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Compliments of my need to practice

HelleriHelleri Member UncommonPosts: 930

Before, thinking this is irrelevant to this board or forum, here me out, lol.

 

So, after about 15 years of being a static 3D modeler/World Builder (aside from writing animation scripts/code inside various VU's/Social MMO's). I decided a while back to take the plunge into animation. From Lattice Deformation and Armature Rigging, to Mocap adjustments and from scratch .bvh gestures.

 

I have been having to learn to use a lot of new programs to really get into this (such as Blender, Inkscape, Rokuro, Daz 3D studio etc.). I have been having to learn a lot more about programs I already use, as well (like Gimp and Wings3D). And, I will probably have to become familiar with many more programs, methods and environmental applications, as time goes on (and probably delve deeper in learning higher programing languages at some point).

 

But, most important to developing skill in this, is the need to practice. Secondarily I think it's important that I practice on things I can point to later down the line. I feel the need to work on projects that may get some degree of exposure (if I ever hope to one day, somehow make a living at what has been just side money and a hobby to date). With that in mind I decided to make a tag for signatures that people here can (if they like) use on other forums they may frequent (you can download this for upload elsewhere and use forum code to associate link backs to the main site). Here is the finished product of that:

 

[if the image is still, the animation simply has not reset yet, give it a bit, it will play again]

 

My hardware at the moment is not great and I am still pretty slow at actually producing something. In fact, rendering the frames for this in Blender at 100 samples per frame and 60 frames, took no less then 3 hours and 6 computer crashes. On top of that... It took about an hour and a half, to set it all up for rendering (split between today and yesterday - creating the icon, and setting up the material surfaces and textures, for it and the environment). Then about 2 hours in gimp making some modifications, piecing it all together (importing and cleaning up the logo as I couldn't find the correct font to make the lettering out of curve-text to mesh) and doing final adjustments to things like frame durations.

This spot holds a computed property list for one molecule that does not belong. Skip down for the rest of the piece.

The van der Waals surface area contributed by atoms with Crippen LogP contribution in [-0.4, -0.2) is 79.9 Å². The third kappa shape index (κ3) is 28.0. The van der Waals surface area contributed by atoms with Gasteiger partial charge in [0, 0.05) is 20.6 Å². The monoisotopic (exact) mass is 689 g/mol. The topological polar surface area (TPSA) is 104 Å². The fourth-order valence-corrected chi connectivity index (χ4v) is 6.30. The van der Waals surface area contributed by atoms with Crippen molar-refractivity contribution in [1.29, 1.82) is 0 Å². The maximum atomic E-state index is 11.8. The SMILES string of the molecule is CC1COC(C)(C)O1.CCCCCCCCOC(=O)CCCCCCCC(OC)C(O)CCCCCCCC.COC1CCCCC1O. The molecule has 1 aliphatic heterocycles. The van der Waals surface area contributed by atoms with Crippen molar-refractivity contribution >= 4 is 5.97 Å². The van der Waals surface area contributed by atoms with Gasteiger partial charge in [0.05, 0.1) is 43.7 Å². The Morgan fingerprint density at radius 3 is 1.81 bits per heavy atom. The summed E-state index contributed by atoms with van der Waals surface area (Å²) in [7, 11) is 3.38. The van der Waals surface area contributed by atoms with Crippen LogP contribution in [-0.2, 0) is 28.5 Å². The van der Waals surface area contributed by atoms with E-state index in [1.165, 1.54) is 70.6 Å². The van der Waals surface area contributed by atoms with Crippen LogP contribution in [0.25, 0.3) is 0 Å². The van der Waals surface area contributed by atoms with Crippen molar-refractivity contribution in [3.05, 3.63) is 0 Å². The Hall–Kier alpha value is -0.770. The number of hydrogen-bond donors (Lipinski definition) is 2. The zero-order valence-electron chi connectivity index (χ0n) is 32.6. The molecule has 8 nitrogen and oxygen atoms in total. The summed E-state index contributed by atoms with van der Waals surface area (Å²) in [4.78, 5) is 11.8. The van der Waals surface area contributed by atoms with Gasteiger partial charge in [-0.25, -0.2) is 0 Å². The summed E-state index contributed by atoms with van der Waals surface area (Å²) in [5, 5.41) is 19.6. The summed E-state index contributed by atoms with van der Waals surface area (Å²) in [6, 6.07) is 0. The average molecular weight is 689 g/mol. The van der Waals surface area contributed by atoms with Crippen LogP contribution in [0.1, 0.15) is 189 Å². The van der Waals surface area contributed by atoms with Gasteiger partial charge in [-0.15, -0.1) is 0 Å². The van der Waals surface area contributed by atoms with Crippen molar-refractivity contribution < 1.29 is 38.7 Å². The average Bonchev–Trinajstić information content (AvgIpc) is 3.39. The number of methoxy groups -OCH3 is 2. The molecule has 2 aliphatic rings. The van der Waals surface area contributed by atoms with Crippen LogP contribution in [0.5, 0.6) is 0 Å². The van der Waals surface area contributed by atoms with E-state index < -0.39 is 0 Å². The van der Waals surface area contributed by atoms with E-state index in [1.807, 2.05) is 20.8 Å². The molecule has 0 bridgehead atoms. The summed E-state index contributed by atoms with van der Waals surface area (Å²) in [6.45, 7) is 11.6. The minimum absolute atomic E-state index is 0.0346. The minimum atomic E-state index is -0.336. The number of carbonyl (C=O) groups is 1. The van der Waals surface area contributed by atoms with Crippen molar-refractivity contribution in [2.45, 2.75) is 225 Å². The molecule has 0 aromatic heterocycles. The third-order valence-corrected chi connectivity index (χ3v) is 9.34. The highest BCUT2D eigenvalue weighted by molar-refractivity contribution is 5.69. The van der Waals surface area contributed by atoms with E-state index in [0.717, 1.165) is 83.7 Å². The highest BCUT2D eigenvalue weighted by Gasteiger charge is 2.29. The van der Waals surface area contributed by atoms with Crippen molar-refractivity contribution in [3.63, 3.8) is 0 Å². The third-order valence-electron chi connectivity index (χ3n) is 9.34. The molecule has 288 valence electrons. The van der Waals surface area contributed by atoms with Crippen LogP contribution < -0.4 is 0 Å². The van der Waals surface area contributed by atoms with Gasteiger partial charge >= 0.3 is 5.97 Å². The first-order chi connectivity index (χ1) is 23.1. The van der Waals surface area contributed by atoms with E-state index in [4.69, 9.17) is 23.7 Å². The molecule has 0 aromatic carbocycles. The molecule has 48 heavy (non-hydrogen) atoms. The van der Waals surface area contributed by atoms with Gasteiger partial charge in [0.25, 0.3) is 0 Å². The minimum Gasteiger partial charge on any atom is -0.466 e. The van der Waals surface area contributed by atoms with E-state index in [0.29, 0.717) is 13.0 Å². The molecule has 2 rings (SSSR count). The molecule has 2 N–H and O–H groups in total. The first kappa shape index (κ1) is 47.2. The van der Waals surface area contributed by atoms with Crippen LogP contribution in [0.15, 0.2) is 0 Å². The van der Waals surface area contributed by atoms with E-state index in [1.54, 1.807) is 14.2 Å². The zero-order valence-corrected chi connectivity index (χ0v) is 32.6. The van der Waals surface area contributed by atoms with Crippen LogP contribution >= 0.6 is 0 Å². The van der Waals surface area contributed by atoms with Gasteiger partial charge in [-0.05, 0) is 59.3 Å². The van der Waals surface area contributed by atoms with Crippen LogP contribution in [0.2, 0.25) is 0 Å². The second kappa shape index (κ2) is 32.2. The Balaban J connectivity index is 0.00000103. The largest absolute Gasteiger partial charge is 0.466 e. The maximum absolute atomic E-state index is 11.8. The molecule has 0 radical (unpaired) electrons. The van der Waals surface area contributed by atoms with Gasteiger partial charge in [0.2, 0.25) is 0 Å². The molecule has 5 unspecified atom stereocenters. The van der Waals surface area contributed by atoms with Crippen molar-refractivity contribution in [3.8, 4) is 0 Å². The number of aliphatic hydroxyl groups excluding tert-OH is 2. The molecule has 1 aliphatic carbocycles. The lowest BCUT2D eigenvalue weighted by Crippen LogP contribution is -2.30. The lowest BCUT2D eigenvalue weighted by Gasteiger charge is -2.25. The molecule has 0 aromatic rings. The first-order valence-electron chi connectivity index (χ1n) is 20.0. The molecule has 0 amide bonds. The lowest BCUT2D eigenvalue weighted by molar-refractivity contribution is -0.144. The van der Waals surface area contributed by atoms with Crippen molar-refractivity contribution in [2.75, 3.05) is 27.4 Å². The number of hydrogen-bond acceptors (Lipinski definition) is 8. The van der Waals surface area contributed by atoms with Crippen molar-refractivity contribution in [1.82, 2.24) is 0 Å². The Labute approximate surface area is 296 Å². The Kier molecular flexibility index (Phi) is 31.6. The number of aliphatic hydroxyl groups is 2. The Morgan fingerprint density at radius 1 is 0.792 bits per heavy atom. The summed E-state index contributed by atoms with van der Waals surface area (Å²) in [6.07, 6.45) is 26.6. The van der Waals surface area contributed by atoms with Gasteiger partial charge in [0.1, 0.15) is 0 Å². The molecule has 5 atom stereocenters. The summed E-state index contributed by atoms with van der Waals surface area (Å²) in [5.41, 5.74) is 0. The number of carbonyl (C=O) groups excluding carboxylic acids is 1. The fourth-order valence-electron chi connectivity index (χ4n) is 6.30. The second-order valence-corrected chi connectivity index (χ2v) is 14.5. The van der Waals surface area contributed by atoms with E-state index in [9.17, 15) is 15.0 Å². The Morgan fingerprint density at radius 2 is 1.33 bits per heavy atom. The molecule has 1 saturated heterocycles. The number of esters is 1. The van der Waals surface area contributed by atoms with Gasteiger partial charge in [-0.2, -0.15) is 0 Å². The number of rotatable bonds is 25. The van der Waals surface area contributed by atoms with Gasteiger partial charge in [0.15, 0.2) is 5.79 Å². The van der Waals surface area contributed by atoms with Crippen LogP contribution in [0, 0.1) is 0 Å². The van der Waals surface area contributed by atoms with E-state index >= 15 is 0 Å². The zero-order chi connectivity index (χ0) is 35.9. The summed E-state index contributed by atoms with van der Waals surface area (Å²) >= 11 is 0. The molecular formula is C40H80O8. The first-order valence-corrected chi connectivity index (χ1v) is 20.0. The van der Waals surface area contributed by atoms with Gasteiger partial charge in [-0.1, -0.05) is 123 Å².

This finished tag for forum signatures (or I guess what ever else you find an excuse to use it for) is:

Format: Animated .Gif

width: 256px

height: 144px

Frames: 60

File size (optimized): 211.51 KB

Loop: Yes (infinite)

Duration: The play time from the first frame to the last is 4.08 seconds and the last frame holds for 60 seconds before the animation loops back to the first frame.

 

Enjoy!

 

image

Comments

  • Kevyne-ShandrisKevyne-Shandris Member UncommonPosts: 2,077
    Originally posted by Helleri

    But, most important to developing skill in this, is the need to practice.

    And getting the advanced programs (i.e., 3DSMax and/or Maya) and building your own associated tools to streamline production.

     

    In animation it's about your technique and tools you'll use, as much as technical skill.

     

    I'll add to this: if anyone noticed on the Blizzcon panel videos the tools of the animators were using, at least one was trademarked -- that's an example of a custom built tool used in their studio. Just like the CGI movie houses have custom tools for their fancy animations, all stuff you won't find out of stock programs (and why student animations rarely look good, or require soooooo long to do).

     

    Get the pro tools, learn them, this is essential because it'll take years to master the interface. This is a butt of a problem with Blender it's UI is so convoluted and at odds with the pro tools. Wings3D (I love that program for basic modeling of non-hole shapes...can't make true holes in Wings) is the epitome of a clean UI that any program should follow...essentially a big wide canvas to work on.